• Assure that your staff develops an integrated transportation management plan that can accommodate a range of traffic demand and other contingencies.
  • Ensure successful traffic management plan implementation by your staff.
  • Assure that your agency deploys a well-organized traffic management team equipped with the ability to communicate seamless between agencies.
  • Emphasize to your staff the importance of conducting continuous traffic monitoring on the day-of-event and maintaining protocol for modifying the traffic management plan to accommodate real-time conditions.
  • Transfer event management successes into daily applications, and translate lessons learned into future event planning and operations needs.
Planning Schedule
  • Assure that your staff develops a schedule of activities from time of event proposal to traffic management plan completion.
  • See that your staff sets deadlines for key planning products.
  • Emphasize the need to allow sufficient time for implementation activities and pre-event traveler information dissemination.
Event Impact Issues
  • Be aware of the issues and the ramifications of each event impact factors.
  • Make sure that your staff determines the transportation impacts of the planned special events.
  • Make sure that your staff determines the mitigation measures that must be implemented to accommodate the additional traffic generated by the planned special event.
  • Encourage your agency to develop and maintain a list of available equipment that can be supplied by your agency and other agencies, as well as can be rented or leased from private companies.
  • Emphasize the need to plan for and to expect the unexpected.
  • Recognize that special consideration must be given to managing staff resources for regional/multi-venue events where available staff may have to handle both of the planned special events as well as their day-to-day work responsibilities.
  • Consider actions to 1) acquire help from other agencies for staffing and equipment, 2) use volunteer staff, and 3) rent/lease equipment.
  • Make sure that your agency assembles all the key stakeholders at the earliest planning stages and continues their involvement in all five phases of managing travel for planned special events.
  • Understand the roles and functions of each stakeholder.
  • Foster the active involvement of stakeholders on a local and a regional basis.
Stakeholder Coordination
  • Assure that your agency fosters integration, which refers to achieving stakeholder cooperation and coordination across disciplines and jurisdictional boundaries. Interagency resource sharing represents a product of such stakeholder coordination.
  • Emphasize the need for adaptability, which concerns the ability of stakeholders to adapt to new roles and responsibilities unique to managing travel for planned special events. These new roles may involve changes in stakeholder authority compared to roles under other types of planned and unplanned events.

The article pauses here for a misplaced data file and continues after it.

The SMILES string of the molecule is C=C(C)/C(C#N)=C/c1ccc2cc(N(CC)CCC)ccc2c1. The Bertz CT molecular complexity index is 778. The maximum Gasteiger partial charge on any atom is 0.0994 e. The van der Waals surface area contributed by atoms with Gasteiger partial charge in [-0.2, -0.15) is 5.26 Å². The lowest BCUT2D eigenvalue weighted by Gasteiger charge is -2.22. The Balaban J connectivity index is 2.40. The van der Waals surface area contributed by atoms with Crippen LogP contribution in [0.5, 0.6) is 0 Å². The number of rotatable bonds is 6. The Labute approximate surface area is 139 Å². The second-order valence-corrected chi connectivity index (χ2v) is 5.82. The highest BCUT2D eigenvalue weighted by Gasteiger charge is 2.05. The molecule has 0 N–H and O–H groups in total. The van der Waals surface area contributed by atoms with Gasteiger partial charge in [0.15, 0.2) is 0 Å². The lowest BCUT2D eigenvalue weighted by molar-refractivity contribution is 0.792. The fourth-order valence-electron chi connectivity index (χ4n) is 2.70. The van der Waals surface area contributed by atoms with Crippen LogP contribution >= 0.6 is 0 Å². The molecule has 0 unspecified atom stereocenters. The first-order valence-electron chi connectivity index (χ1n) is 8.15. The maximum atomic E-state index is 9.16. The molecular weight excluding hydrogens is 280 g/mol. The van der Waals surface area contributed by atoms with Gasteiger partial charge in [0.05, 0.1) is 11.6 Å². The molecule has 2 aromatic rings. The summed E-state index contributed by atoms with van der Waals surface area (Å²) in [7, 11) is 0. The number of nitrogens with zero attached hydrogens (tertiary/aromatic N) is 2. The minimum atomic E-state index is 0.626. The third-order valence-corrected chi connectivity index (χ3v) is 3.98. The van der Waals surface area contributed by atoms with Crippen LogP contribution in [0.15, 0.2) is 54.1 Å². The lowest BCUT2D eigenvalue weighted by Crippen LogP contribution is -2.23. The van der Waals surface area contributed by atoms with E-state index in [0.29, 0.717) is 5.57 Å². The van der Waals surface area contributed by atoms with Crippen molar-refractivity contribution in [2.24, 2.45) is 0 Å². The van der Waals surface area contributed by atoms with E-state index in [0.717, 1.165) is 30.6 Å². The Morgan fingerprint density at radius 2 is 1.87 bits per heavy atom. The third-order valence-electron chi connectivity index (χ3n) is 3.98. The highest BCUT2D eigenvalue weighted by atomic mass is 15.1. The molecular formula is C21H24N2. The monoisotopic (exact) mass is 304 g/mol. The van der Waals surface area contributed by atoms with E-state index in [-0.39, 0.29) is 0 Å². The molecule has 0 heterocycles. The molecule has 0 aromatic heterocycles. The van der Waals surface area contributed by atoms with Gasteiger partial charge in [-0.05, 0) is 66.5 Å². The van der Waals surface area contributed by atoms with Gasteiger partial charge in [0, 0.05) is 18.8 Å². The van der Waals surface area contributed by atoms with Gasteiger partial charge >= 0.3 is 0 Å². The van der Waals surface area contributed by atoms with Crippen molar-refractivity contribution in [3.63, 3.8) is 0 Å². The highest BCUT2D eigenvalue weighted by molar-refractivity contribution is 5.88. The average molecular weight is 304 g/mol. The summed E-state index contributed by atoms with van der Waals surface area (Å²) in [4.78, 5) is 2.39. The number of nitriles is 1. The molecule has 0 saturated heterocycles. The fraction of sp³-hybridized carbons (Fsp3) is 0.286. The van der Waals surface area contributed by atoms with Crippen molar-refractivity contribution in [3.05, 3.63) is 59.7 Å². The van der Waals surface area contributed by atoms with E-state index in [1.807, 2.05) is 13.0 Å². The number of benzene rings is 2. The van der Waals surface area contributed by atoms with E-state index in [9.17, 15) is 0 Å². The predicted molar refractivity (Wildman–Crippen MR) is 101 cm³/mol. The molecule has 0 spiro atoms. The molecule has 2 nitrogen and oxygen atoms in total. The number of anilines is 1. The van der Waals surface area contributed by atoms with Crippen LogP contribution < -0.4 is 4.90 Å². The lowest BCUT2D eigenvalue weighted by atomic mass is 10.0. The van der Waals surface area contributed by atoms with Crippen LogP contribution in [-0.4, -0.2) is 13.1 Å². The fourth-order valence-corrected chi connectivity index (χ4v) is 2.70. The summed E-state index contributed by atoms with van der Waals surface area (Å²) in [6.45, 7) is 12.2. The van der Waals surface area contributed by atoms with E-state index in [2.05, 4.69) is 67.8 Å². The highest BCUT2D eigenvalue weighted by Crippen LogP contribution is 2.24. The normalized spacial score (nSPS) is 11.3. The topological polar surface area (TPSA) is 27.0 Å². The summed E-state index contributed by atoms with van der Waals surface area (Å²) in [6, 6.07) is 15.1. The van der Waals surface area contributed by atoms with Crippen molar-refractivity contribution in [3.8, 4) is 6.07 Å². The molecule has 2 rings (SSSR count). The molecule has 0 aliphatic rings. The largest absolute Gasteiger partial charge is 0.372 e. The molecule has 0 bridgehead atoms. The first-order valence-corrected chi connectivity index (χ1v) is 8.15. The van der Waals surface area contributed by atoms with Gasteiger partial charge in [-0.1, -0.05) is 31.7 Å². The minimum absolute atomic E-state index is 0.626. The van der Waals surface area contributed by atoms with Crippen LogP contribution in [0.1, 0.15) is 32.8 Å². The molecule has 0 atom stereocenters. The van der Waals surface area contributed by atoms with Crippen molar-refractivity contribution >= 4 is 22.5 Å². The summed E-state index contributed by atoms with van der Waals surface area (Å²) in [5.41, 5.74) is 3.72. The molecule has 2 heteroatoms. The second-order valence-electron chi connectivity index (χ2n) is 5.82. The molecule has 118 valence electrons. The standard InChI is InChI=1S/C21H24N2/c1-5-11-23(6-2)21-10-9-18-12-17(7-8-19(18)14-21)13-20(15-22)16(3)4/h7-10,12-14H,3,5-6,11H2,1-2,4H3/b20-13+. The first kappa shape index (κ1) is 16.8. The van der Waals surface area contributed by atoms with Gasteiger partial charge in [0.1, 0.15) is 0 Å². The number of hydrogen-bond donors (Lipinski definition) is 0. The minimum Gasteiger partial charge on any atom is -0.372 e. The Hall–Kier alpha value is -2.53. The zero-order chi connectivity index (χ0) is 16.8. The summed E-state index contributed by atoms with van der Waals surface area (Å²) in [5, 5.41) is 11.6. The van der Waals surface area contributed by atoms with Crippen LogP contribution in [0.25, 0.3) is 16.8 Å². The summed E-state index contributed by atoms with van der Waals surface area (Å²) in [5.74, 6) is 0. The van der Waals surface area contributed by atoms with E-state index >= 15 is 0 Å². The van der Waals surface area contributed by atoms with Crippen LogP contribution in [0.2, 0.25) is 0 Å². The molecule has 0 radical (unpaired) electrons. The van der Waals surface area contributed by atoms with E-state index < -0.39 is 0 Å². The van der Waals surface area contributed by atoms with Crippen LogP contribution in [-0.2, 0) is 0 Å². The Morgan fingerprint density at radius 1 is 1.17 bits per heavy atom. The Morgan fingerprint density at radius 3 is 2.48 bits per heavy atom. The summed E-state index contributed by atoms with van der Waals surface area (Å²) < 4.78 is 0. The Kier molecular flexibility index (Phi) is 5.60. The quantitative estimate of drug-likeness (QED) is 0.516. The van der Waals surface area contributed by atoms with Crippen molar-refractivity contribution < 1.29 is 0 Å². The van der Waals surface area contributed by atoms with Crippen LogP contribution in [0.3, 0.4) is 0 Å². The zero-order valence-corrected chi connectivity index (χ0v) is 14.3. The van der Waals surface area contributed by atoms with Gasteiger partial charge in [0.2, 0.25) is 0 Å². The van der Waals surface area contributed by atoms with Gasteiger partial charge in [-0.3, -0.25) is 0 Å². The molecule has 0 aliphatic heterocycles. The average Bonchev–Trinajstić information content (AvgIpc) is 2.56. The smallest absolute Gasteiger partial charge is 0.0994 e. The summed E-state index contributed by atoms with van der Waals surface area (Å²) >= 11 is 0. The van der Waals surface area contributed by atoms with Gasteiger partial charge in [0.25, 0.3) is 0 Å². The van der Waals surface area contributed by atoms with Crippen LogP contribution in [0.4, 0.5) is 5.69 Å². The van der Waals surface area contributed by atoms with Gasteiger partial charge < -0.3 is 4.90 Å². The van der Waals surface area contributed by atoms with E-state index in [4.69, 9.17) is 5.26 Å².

• Establish transferability, which refers to maintaining continuous interagency communication, sharing of expertise to effect interagency training, and exchanging observations and lessons learned relative to stakeholder experiences.
Travel Choices
  • Foster consideration of travel choice alternatives by your staff when the feasibility study reveals capacity problems in the transportation system for a planned special event.
  • Use the media as well as the internet to advise of travel choice alternatives and their advantages as well as specific instructions and schedules.
Regional Planning and Coordination
  • Coordinate stakeholders serving an oversight role.
  • Establish a regional planned special event program.
  • Develop interagency agreements and legislation.
  • Establish a planned special event permit program.
  • Develop event permit regulations and guidelines.
  • Evaluate permanent and portable infrastructure needs.
  • Foster the use of checklists for event permit regulations and guidelines.
Regional Initiatives and Activities
  • See that ongoing programs and initiatives are used to address general planned special event needs on a continual basis.
  • Foster the establishment at a regional planned special event manual.
  • Promote the development of interagency agreements and legislation.
  • Be ready to meet with decision makers from other stakeholder agencies to emphasize the need for buy-in from each participating agency.
  • Encourage the preparation of a planned special event permit program.
  • Ensure that decision criteria and thresholds are used to determine the need to initiate a special event permit process in addition to event permit requirements.
  • Foster the use of checklists for event permit regulations and guidelines.
  • Support the discussion of control, leadership, and turf issues.
  • Foster the recording of personnel and equipment costs incurred by each participating agency throughout the operation, planning, implementation, day-of-event and post-event phases to determine total costs expended for use in estimating costs and funds needed for future planned special events.